Thursday, August 30, 2007

Stefan Stenudd on Plato as lyric poet

"In his youth, Plato trained gymnastics, with such prowess that he entered a public contest. He studied painting and music, but his favourite was poetry. He made attempts in heroic verse, lyric poetry and dramatic composition. He wrote a tetralogy, consisting of three separate tragedies and one satyric drama, but a short time before the festival of Dionysus, when his pieces were to be performed, he happened to hear Socrates, and was so captivated that he abandonded poetry, and turned to philosophy. Reportedly, he threw his poetic writing to the fire.
There are some few fragments remaining of Plato’s lyrical efforts, written well after Socrates made him change his path. Diogenes Laertius mentions a fellow student of astronomy, named Aster, which means ‘star’, something that Plato played with in an affectionate verse to him: 'Thou gazest at the stars, my star; would I were Heaven, that I might gaze at thee with many eyes!' Equally passionate are these words to Agathon, though they may be Plato personating Socrates, like in the dialogues: 'When I kiss Agathon my soul is on my lips, whither it comes, poor thing, hoping to cross over.'
To his mistress Archeanassa, he wrote with a daring reference to the marks of ageing: 'My mistress is Archaenassa of Colophon, on whose very wrinkles there is bitter love.' Ageing is also a central theme, if not an argument, in the words to another lady: 'I am an apple; one that loves you casts me at you. Say yes, Xanthippè; we fade, both you and I.' Similar arguments of seduction are also shown in: 'I cast the apple at you, and if you truly love me, take it and give me of your maidenhood; but if your thoughts be what I pray they are not, then too take it and consider how short-lived is beauty.'" excerpt from online Aristotle bio by Stefan Stenudd

Stefan Stenudd's latest book, *Cosmos of the Ancients: The Greek Philosophers on Myth and Cosmology* was published in 2007 by BookSurge Publishing and is available through

Wednesday, August 29, 2007

les affrèrements

hmm...seems there were same-sex contractual relationships other than religious communities in Europe historically that were considered compatible with family values.

Here's a no-punches-pulled discussion of the story:

Sunday, August 26, 2007

Art and Poetry of War

Just some quick notes and links: Art of War circa 625 B.C. an English translation of his songs
Pye, influenced by Tyrtaeus, rouses the British patriotism Greek Tytaeus Texts (with German translations)

Acharya S.

Acharya S., mythologist and archaeologist, has some interesting things to say in this interview.

What does her 'S.' stand for? Sunbjectivity?

"Subjectivity. Objectivity. What is the difference?" says William Burroughs, the cut-up.

Saturday, August 25, 2007

Wednesday, August 22, 2007


"Every day, priests minutely examine the Dharma
And endlessly chant complicated sutras.
Before doing that, though, they should learn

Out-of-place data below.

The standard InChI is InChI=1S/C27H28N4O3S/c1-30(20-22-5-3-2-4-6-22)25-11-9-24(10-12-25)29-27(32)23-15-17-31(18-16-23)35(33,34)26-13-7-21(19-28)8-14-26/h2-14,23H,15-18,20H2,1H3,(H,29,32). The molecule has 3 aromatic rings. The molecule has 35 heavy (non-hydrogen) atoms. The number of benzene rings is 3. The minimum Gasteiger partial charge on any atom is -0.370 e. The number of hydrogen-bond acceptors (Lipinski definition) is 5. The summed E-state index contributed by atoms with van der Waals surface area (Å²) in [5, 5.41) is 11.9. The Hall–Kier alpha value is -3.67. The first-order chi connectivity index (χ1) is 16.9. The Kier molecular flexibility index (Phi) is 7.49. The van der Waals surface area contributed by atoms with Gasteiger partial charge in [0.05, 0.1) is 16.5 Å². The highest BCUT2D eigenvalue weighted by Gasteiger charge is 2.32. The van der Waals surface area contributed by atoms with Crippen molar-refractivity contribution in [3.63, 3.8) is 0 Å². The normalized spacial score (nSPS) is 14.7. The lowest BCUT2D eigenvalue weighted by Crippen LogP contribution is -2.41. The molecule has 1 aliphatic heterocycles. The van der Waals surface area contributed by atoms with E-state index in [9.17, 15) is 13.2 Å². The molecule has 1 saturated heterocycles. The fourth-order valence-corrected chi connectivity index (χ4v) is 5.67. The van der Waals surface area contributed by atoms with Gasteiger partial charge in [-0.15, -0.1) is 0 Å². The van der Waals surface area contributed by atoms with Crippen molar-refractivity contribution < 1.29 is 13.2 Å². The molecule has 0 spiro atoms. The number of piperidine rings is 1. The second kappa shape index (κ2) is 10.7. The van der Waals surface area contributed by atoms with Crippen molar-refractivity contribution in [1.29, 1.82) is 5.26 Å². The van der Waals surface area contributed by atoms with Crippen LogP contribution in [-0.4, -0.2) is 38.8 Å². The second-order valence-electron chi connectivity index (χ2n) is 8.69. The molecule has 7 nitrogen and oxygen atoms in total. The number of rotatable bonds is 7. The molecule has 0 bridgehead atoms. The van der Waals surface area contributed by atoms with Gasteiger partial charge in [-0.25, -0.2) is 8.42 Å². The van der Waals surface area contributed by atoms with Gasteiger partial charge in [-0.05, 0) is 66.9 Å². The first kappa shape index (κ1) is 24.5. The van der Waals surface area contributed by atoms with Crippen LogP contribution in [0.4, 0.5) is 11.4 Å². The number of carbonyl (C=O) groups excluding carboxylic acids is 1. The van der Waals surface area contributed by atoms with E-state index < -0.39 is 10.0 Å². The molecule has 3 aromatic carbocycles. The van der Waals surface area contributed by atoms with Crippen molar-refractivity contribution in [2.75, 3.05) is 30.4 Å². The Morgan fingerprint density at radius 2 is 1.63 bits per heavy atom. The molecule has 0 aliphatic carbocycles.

How to read the love letters sent by the wind and rain, the snow and moon."

"After ten days on this temple, my mind is spinning --
The red thread of passion is very strong in my loins.
If you wish to locate me another day,
Look in the fish stall, sake shop, or brothel.

-- Ikkyu

new Scetes and new translation of Psalms

"the Californian scete"; I ran across this logos when
checking out a curious news report about a new Coptic Orthodox
monastery in California deserta.
So there you are. Naturally I had to investigate that word scete and
it lead me a merry chase. There is nothing in my ancient greek lexica
that comes close; but in a modern lexicon I found sketos, an adjective
meaning "plain, simple, pure". An Egyptian tour guide said 'scetes'
means "the ascetics". But I didn't hit real paydirt until I got into
Wikipedia through Thebaid and found:

I was pleasured to discover yesterday that there is a New Skete in New
York where the monks translated the Eastern Orthodox psalmody into
American English and made it available online. Their founder's obit
is probably the best introduction:

Their new translation goes back to sources earlier than the Greek Septuagint from which, I believe, all the other available translations of the psalms were made.

Monday, August 20, 2007


So, are pronouns the secret advantage of the glib fast-talkers?

As they speed merrily through their monologues, we listeners must work out the associations with proper nouns, images, geography and such. That's why extended listening can be so exhausting.

C.S. Lewis' phatic hiatus

"The cardinal difficulty," said MacPhee, "in collaboration between the sexes is that women speak a language without nouns. If two men are doing a bit of work, one will say to the other, 'Put this bowl inside the bigger bowl which you'll find on the top shelf of the green cupboard.' The female for this is, 'Put that in the other one in there.' And then if you ask them, 'in where?' they say, 'in there, of course.' There is consequently a phatic hiatus."

*That Hideous Strength* was published in 1945. I reading it more than 50 years ago, uncertain whether abridged or unabridged. I still recall enjoying the creepy thrills phatically generated in the reading.

In the excerpt quoted above C.S. Lewis (CSL) misuses the word 'phatic' which lexicologists ever since 1928 have insisted means communication not of information but only of feeling "revealing shared feelings or establishing an atmosphere of sociability rather than communicating ideas. ...feminine relationship chatter not masculine task instruction...

Sunday, August 12, 2007


The taste of the forbidden Bovril

fading from our minds like blooms

of Summers past recurring in mem'

ries regained like the madeleines in

the eternal teatime of Marcel Proust.

writ Aug 12, 2007 by nekkid